On Writing #9: On Cipher Characters, Why They Can Be Flat, and How to Fix Them

Yes! A new “On Writing” post, and hopefully a good one.

This time we tackle characters that are ciphers for the author, and why they typically are flat, and some techniques to fix them.

A Definition

What do I mean by “characters that are ciphers for the author”? I mean, characters that are very similar to the author in many ways — attitudes, traumas, even life events. In fan fiction these are often called “Mary-Sue” characters, where Mary Sue has Teen Hunk Idol #3 fall in love with her and they live happily ever after (though Mary-Sue’s actually have a distinct advantage over some author-ciphers.)

The “Art is Emotion” Theory, the Basics

First of all, for the rest of this to make sense, I’ need to express my theory (and I’m sure other people have expressed this theory before, though I haven’t seen it) that art — all art — is primarily about conveying emotions to person watching/listening/smelling/tasting/feeling it.

Art is emotion. (Yes, I realize this is not a theory unique to me, but it took me a while to reinvent the wheel.)

An abstract painting, music, a short story, a novel, a poem, an award-winning movie, a beautiful chair — the reason these things touch us is that they work within our socio-cognitive framework to take the viewer/reader/audience on a journey through an emotional landscape.

The emotional landscape in most of adventure novels is tension — primarily fear/excitement/anger-based — but a novel could theoretically be built off joy, profundity (done well by Milan Kundera, actually), or any other intense emotion. But the goal is not just to convey a single emotion: a novel must take a reader through an emotional “journey”, moving one emotion — or mood — to the next in a subtle and convincing way. (But how to do that is another story, and most likely another “On Writing”.)

Why Cipher Characters Are Flat and How to Wring Emotions Out of Them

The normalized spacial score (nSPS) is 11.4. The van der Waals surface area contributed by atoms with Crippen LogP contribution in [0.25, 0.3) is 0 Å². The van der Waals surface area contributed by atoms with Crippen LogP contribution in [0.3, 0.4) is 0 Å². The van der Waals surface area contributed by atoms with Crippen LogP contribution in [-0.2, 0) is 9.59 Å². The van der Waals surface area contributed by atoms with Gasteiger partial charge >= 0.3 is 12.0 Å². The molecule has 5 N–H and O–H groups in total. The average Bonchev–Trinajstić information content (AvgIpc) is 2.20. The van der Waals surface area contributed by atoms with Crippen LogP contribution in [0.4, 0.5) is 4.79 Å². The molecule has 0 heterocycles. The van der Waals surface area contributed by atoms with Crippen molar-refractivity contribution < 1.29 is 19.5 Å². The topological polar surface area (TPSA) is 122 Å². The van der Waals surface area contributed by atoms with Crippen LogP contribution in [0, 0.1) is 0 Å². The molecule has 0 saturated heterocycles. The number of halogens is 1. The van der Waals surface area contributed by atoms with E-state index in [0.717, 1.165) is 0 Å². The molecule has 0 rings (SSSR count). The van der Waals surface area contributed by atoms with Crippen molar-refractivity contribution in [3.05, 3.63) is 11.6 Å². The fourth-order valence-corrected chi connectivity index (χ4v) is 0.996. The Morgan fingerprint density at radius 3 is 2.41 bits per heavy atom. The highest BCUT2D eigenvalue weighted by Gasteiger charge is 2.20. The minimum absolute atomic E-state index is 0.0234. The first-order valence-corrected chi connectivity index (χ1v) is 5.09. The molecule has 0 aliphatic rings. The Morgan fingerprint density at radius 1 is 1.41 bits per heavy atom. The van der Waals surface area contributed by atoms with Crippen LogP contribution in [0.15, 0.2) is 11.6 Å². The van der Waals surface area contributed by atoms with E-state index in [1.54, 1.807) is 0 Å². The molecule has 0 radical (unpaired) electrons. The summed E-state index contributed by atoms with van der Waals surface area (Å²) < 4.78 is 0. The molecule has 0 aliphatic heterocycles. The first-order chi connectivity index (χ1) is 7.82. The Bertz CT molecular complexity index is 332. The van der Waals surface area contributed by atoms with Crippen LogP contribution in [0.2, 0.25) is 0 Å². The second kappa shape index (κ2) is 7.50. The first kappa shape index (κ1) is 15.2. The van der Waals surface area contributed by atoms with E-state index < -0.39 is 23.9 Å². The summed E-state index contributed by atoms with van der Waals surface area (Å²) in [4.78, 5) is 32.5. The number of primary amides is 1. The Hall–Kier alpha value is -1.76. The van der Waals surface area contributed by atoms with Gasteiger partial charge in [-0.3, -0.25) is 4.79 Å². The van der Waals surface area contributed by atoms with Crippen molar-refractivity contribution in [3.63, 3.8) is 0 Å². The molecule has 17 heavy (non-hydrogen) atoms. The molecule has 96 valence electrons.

The problem with characters that are ciphers for the author (or very close to being so) is that most authors don’t know themselves very well. I know I don’t. I’m sure there are exceptions, but for the large part we are too close to ourselves to understand our motivations and actions and reactions clearly — and thus we are also too close to cipher characters. We cannot see the details of our bodies to convey the emotions easily, and we feel the emotions so naturally that we forget even to describe them.

So you get phrases like “Gerald was excited” instead of “Gerald fought back the glee that shook him from gut to fingertips.” Obviously, “Gerald was excited” doesn’t convey much actual emotion to the reader. It doesn’t make the reader feel the excitement.

This is bad because ART IS EMOTION, as stated above. Without emotion, there is no art.

It is very hard (for me, at least, and I theorize for many others) to describe our own personal emotional journeys. Memoirs, for instance, can be notoriously difficult unless they are written many years later, with great hindsight, and personal emotions are just as are to write in fiction if your character is yourself. (A notable to exception — many Mary-Sue stories are quite successful, but I think that is because of the novelty and intensity of infatuation — the very rareness of the emotion makes it easier to describe).

At this time, I know only three ways to wring emotion out of a cipher:

1) Increase the Character’s Emotional Intensity – Focus on unusual and intense emotions (such as falling intensely in lust with a Scottish woman, going to your child’s funeral)

2) Put the Character in a Challenging Situation
– Focus on unusual and intense situations that cause unusual and intense emotions (such as being in a world full of Vampire Teddy Bears, racing toward a cliff in a car with no brakes)

3) Increase the Character’s Emotional Distance From Yourself –
Make the character that is ciphering you much more distant. The two primary ways I do this are:

  • Give them traits that are not mine (ie, change the character’s gender, make them of a different political persuasion)